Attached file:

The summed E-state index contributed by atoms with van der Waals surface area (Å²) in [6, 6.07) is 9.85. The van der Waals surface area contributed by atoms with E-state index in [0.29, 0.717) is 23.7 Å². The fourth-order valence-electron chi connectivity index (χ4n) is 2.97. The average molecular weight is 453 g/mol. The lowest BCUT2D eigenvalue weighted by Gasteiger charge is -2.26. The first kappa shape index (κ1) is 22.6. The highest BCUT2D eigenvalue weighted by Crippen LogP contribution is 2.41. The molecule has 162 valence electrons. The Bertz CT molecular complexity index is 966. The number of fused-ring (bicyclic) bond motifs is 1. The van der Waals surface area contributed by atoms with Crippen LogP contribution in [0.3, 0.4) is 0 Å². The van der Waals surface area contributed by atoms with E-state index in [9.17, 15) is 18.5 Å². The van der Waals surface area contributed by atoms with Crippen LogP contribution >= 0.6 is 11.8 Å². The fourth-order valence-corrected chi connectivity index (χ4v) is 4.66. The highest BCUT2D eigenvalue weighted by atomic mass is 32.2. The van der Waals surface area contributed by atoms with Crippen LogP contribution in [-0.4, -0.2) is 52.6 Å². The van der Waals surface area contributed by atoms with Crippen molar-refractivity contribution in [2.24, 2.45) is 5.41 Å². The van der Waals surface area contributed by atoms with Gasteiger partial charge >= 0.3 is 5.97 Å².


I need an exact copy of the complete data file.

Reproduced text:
The summed E-state index contributed by atoms with van der Waals surface area (Å²) in [6, 6.07) is 9.85. The van der Waals surface area contributed by atoms with E-state index in [0.29, 0.717) is 23.7 Å². The fourth-order valence-electron chi connectivity index (χ4n) is 2.97. The average molecular weight is 453 g/mol. The lowest BCUT2D eigenvalue weighted by Gasteiger charge is -2.26. The first kappa shape index (κ1) is 22.6. The highest BCUT2D eigenvalue weighted by Crippen LogP contribution is 2.41. The molecule has 162 valence electrons. The Bertz CT molecular complexity index is 966. The number of fused-ring (bicyclic) bond motifs is 1. The van der Waals surface area contributed by atoms with Crippen LogP contribution in [0.3, 0.4) is 0 Å². The van der Waals surface area contributed by atoms with E-state index in [9.17, 15) is 18.5 Å². The van der Waals surface area contributed by atoms with Crippen LogP contribution >= 0.6 is 11.8 Å². The fourth-order valence-corrected chi connectivity index (χ4v) is 4.66. The highest BCUT2D eigenvalue weighted by atomic mass is 32.2. The van der Waals surface area contributed by atoms with Crippen LogP contribution in [-0.4, -0.2) is 52.6 Å². The van der Waals surface area contributed by atoms with Crippen molar-refractivity contribution in [2.24, 2.45) is 5.41 Å². The van der Waals surface area contributed by atoms with Gasteiger partial charge >= 0.3 is 5.97 Å².